Overnight, Brexit has been in the spotlight again, causing some market volatility. However, the net result is little change in GBP from this time yesterday, with doubt that a new negotiated deal will get the vote in UK’s Parliament. UST yields spiked higher, but have fallen back in line. Commodity currencies have outperformed against a backdrop of broadly based USD weakness.
Last night saw headlines that PM Johnson had managed to negotiate a new Brexit deal with the EU. This saw GBP spike up 1.4% to just shy of 1.30 and the US 10-year rate rose 5bps to just under 1.80. Then came a reality check, with a seemingly lack of widespread support in the UK Parliament and thus a reversal of those moves. Recall that previous PM May’s negotiated deal was voted down three times and therefore didn’t see the light of day.
The latest UK/EU Brexit deal proposes a new customs border inside the UK between Northern Ireland and mainland Britain, meaning there will be no customs or regulatory land border on the island of Ireland. Labour said it will vote against the deal and confirmed it would vote to put the final deal to a second EU referendum. The Scottish National Party and DUP also said that they wouldn’t support the deal. A vote is planned in a special sitting of Parliament Saturday, with Johnson needing most of his party’s support as well as Labour members crossing the floor to get the deal over the line. Rejection of the deal might well see more political brinksmanship around a “no-deal” Brexit, but the most likely scenario would be yet another extension of the 31 October Brexit date. GDP is back down to 1.2860, barely higher from this time yesterday.
The US 10-year rate has fallen back down to 1.74% after its spike up to just under 1.80%, which sees it little changed for the day and barely higher from the NZ close. As well as the disappointing news out of the UK, US data releases were on the soft side. US housing starts were much weaker than expected, albeit dragged down by the volatile multi-family units component. The underlying data remained strong and permits were stronger. Industrial production was weak, not helped by the GM strike, but even excluding that the manufacturing sector looks fragile. The Philly Fed business outlook index fell by more than expected. Citigroup’s US economic surprise indicator has fallen steadily through October, highlighting the underwhelming run of US data over the past couple of weeks, and reversing the positive run through September.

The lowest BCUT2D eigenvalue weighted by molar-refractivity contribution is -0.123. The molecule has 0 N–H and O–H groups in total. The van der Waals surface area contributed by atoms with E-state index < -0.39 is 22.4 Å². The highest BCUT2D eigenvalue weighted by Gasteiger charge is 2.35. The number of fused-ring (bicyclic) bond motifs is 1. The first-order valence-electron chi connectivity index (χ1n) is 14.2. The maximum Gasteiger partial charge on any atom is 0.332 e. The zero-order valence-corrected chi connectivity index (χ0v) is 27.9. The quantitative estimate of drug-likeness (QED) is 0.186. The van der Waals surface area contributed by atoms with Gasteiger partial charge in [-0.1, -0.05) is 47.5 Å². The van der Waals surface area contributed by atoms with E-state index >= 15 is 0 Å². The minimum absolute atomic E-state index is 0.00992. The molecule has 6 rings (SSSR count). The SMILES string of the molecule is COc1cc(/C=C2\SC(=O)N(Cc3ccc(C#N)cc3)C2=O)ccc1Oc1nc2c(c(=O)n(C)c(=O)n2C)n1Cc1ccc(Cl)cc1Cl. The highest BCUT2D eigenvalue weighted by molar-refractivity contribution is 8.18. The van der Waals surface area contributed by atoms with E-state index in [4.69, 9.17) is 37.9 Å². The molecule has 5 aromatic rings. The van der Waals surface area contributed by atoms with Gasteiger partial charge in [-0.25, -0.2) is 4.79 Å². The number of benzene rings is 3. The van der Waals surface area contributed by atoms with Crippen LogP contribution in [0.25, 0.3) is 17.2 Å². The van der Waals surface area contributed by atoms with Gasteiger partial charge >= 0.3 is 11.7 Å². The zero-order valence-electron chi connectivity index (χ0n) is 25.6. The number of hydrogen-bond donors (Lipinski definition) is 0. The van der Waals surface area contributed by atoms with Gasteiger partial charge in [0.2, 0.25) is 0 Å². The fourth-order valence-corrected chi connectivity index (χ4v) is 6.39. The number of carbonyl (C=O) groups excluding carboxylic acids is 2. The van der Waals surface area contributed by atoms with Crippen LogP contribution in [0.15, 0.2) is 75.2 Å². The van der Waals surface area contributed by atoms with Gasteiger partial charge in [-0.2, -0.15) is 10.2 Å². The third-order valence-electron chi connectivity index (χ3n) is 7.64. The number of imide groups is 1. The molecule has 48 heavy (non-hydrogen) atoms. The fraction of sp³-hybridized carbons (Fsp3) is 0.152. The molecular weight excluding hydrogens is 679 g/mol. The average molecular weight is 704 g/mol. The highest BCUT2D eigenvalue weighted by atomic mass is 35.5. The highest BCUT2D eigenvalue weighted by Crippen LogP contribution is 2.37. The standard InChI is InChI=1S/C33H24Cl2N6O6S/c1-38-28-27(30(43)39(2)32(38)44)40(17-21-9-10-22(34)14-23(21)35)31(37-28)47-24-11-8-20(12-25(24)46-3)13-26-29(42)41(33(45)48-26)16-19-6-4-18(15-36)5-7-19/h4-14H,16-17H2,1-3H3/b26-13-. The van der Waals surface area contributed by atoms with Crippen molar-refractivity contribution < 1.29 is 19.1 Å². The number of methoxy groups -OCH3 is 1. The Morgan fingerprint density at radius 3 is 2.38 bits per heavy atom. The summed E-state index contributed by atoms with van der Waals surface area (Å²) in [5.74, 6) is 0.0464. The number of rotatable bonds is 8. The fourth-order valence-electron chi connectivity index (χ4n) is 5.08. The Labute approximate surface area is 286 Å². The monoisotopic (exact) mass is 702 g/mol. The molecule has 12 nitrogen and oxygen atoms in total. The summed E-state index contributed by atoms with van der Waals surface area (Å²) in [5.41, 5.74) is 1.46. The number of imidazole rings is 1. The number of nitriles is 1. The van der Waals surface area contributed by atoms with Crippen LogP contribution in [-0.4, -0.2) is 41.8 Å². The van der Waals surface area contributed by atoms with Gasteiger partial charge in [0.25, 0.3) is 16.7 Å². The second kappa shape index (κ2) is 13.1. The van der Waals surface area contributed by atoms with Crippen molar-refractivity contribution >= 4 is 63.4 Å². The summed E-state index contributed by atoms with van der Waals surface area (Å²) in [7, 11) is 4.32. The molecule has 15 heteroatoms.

US equities are showing modest gains, supported by positive earnings reports. Some 81% of companies have showed upside surprises to earnings estimates this week, above the average run rate. This is supporting risk appetite, seeing some outperformance by commodity currencies despite the weaker US data backdrop. Brexit has pushed US-China trade talks out of the spotlight this week, but some comments from China’s Ministry of Commerce are keeping alive the hope that a real deal is still a live prospect. Trade teams from both countries were said to be in “close communication” and working towards the text on Phase 1 of a trade deal.
Yesterday, the Australian unemployment rate edged lower to 5.2% which saw a trimming of rate cut expectations for early November – now seeing only about 4bps priced at that meeting, while December now looks like a closer call, with 14bps of rate cuts priced (previously 18bps). The data supported a stronger AUD and further gains have been made overnight against a backdrop of a softer USD, seeing it up 1% for the day to 0.6825.
The NZD has shared those gains and is also up 1% to 0.6350, a level which has met some resistance over the past four weeks. NZD/AUD is flat at 0.9300 but is up 0.4-0.7% on all the other crosses.
While there was little change in NZ OIS pricing yesterday, should the RBA take a pause in its easing cycle, holding the line in October and November, then the odds of the RBNZ cutting in November would reduce. This meeting is currently fully priced for a 25bps cut. NZ swap rates closed up 2-3bps across the curve yesterday.
In the day ahead the focus will be on China activity data this afternoon. Q3 GDP is expected to slip to 6.1% y/y, still within the government’s 6-6.5% target range, while the consensus sees the monthly indicators for September at least as strong as August’s underwhelming outcomes. NY Fed President Williams and RBA Governor Lowe will both be speaking this morning which could move the market a touch. The UK Parliament vote tomorrow will be a focus and will determine how GBP opens on Monday, depending on if there is any movement from the Opposition over the next 24 hours.